A couple of weeks ago at a meeting of Nobel Prize laureates in Lindau, a major Bavarian town on the eastern side of Lake Constance, German Chancellor Angela Merkel called on economists to make “more honest” policy advice and admit that mistakes and uncertainties are a regular part of their trade.
That’s not a promising start for economists seeking a louder voice on more economic policy evaluation commissions. The Association for Social Policy, the largest economists’ association representing a majority of German-speaking economists, is holding its annual meeting this year in Hamburg with the motto, “Evidence-based Economic Policy.”
Throughout the meeting, top experts will advocate for an evaluation culture that makes “the evaluation of policy measures a normal routine and provides sufficient funds for it.”
But to convince the skeptical chancellor and her equally skeptical finance minister, Wolfgang Schäuble, the association must find a response to Ms. Merkel’s contention that economists pay too much attention to economically rational criteria and too little to the messy business of politics, where majorities must be organized and responsibilities shouldered.
It’s an old conflict. Even Helmut Kohl, Germany’s chancellor from 1982 to 1998, said, “I want to win elections and not the Ludwig Erhard Prize,” referring to an economics prize awarded annually.
Convincing politicians won’t be easy. The prevailing perception of economists is that they are obstacles. This view is so deeply integrated in the theoretical construct of modern economics that changing it is extremely difficult. It’s no coincidence that this overwhelming perception and its consequences have survived the financial crisis almost unscathed, despite criticism from within their own ranks.
One of the luminaries of the field, the Harvard University macroeconomist Gregory Mankiw, describes it this way in his textbook: “Economic theory is populated by special creatures, sometimes answering to the name homo economicus.” This species maximizes its own self-interests, according to their own firmly defined preferences and independent of their fellow human beings, Mr. Mankiw says.
They are rational and know the probability of everything that can happen in the future. Thus, they assume there is a functioning market for everything, regardless of whether it’s today, tomorrow or the distant future. This way they can envision perfect competition in all markets and a state of equilibrium in the economy.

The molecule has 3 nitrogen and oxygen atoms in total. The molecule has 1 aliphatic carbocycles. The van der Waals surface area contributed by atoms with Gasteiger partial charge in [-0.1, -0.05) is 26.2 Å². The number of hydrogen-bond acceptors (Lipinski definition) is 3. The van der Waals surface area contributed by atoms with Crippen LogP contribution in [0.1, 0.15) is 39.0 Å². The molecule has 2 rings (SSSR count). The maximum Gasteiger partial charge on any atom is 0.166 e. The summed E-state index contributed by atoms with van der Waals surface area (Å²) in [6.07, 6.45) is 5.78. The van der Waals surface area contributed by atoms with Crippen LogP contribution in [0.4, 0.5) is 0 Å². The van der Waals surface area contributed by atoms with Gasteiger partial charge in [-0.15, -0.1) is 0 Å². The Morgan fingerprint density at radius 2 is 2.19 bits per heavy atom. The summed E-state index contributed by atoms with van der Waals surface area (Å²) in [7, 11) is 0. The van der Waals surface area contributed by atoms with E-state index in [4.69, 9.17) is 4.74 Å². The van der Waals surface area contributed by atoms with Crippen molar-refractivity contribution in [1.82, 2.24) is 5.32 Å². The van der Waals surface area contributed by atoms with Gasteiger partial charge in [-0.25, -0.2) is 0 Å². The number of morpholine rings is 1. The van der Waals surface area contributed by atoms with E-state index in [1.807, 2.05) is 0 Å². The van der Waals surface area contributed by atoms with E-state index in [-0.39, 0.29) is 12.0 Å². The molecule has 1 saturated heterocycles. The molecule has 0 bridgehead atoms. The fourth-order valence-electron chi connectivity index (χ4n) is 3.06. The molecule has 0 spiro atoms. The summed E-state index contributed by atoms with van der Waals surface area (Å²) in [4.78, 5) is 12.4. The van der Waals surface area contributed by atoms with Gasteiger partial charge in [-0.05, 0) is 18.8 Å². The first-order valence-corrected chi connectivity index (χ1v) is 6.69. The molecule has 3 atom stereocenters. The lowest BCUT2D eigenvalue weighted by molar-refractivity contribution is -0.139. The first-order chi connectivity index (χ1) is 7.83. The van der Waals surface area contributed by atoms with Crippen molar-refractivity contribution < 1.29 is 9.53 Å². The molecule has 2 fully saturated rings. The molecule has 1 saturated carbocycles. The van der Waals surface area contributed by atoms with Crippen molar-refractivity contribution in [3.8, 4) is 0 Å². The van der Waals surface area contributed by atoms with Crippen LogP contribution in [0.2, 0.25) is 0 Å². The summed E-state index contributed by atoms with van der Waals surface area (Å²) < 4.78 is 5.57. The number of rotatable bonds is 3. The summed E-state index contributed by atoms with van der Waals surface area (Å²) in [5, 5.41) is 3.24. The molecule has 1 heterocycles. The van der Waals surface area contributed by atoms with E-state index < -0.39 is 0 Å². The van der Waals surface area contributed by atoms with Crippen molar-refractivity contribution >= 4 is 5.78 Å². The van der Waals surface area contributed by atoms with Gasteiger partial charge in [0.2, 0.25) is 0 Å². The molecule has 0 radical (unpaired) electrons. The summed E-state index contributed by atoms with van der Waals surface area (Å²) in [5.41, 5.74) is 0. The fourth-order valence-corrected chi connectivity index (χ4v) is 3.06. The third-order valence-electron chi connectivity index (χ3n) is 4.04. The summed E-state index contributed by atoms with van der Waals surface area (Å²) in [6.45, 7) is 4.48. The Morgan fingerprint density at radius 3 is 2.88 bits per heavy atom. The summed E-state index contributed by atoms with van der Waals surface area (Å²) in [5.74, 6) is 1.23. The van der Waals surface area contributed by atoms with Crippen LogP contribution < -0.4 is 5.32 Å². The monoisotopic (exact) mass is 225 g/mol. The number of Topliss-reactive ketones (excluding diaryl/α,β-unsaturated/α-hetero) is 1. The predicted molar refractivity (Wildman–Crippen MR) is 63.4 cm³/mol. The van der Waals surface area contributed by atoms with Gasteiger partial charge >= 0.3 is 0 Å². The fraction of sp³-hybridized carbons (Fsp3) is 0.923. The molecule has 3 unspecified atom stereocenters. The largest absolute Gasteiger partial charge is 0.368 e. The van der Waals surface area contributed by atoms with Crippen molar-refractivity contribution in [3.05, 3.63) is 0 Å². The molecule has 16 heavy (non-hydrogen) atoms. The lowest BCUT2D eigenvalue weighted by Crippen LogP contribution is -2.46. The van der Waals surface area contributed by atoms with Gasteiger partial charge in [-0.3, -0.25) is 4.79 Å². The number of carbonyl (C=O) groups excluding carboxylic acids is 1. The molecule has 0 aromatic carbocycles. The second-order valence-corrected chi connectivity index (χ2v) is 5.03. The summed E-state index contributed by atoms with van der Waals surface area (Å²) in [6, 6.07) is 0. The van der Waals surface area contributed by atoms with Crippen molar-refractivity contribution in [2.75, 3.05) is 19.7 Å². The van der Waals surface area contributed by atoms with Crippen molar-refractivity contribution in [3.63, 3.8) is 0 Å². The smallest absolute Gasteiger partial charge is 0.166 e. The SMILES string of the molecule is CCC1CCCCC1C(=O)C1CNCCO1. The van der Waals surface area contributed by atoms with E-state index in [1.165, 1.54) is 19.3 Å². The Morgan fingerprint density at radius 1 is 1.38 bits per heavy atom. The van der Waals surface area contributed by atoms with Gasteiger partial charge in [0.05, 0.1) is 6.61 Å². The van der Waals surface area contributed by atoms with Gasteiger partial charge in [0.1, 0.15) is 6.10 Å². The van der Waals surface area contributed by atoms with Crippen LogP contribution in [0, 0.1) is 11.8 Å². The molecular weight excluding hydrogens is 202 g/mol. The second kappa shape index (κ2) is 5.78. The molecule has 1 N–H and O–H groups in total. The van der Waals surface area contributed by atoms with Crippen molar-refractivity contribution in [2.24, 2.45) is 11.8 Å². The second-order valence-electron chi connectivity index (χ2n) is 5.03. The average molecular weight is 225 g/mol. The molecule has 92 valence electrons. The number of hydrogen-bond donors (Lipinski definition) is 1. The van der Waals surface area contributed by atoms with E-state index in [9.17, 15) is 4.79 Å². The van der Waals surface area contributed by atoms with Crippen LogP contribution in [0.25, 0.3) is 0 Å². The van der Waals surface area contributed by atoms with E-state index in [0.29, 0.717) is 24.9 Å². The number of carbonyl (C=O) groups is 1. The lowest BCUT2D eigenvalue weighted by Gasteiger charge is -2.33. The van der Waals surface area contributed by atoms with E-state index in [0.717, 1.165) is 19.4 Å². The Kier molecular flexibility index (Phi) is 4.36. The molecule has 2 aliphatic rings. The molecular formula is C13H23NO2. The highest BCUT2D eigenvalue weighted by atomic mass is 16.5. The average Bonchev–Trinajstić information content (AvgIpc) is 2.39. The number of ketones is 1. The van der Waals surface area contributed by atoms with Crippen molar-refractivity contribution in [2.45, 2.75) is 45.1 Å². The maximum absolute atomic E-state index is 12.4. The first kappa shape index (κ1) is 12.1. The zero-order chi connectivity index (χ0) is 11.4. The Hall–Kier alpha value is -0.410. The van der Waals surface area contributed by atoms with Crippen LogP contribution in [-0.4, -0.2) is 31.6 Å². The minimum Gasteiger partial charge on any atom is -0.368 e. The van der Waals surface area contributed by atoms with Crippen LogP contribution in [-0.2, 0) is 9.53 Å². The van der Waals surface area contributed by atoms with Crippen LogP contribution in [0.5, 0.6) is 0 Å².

It becomes difficult, however, when real world markets don’t function in the perfect manner economists embrace. When there is involuntary unemployment, for example, it doesn’t make people happy, but rather oppresses and scares them, yet economists make no provision for these kinds of developments.
The value of a good job and its effect on workers can’t be found in the textbooks used by economists. Instead, their models view unemployed people as happy about having time off, with the only problem a loss in production since the labor market is not making enough manpower available.
This is also reflected in the macroeconomic models dominating professional journals and deeply influencing the economic policies of the central banks and the European Union. There is no room for involuntary unemployment in these models, since there is only a representative budget that chooses its optimal labor supply in hours according to prevailing prices.
Unemployment is only seen as an undesirable underutilization of human resource potential because it is detrimental to growth, but it’s not seen as a personal or social problem.
Unemployment is only seen as an undesirable underutilization of human resource potential because it is detrimental to growth, but it’s not seen as a personal or social problem. Social welfare programs are viewed as interfering with the natural ebb and flow of the economy.
But social security is important to the voting public and that is difficult for economists to understand. Equally important to voters is a just distribution of wealth, however the individual might define it. Economists have little understanding of this because of the interplay of two dogmas of modern economics.
On one hand, “methodological individualism” demands everything be attributed to rational decisions and the utility for individuals. On the other, economists are forbidden to compare the utility for individuals, to add them up or offset them, since the utility isn’t measurable. This makes it virtually impossible to say anything sensible about economic policy measures in which some profit and others are burdened.
Economists have wiggled out of this dilemma with a cheap trick. They simply measure everything in money instead of what it is actually means to an individual, thus making income distribution irrelevant.
Until economists can come to terms with the fact that €100 ($128.8) can make a poor man much happier than a millionaire and that income distribution plays a significant role in the real world, they will continue to have a hard time offering politically relevant advice to the German government.
This article was translated by David Andersen. Jeff Borden also contributed to this story. To contact the author: Haering@handelsblatt.com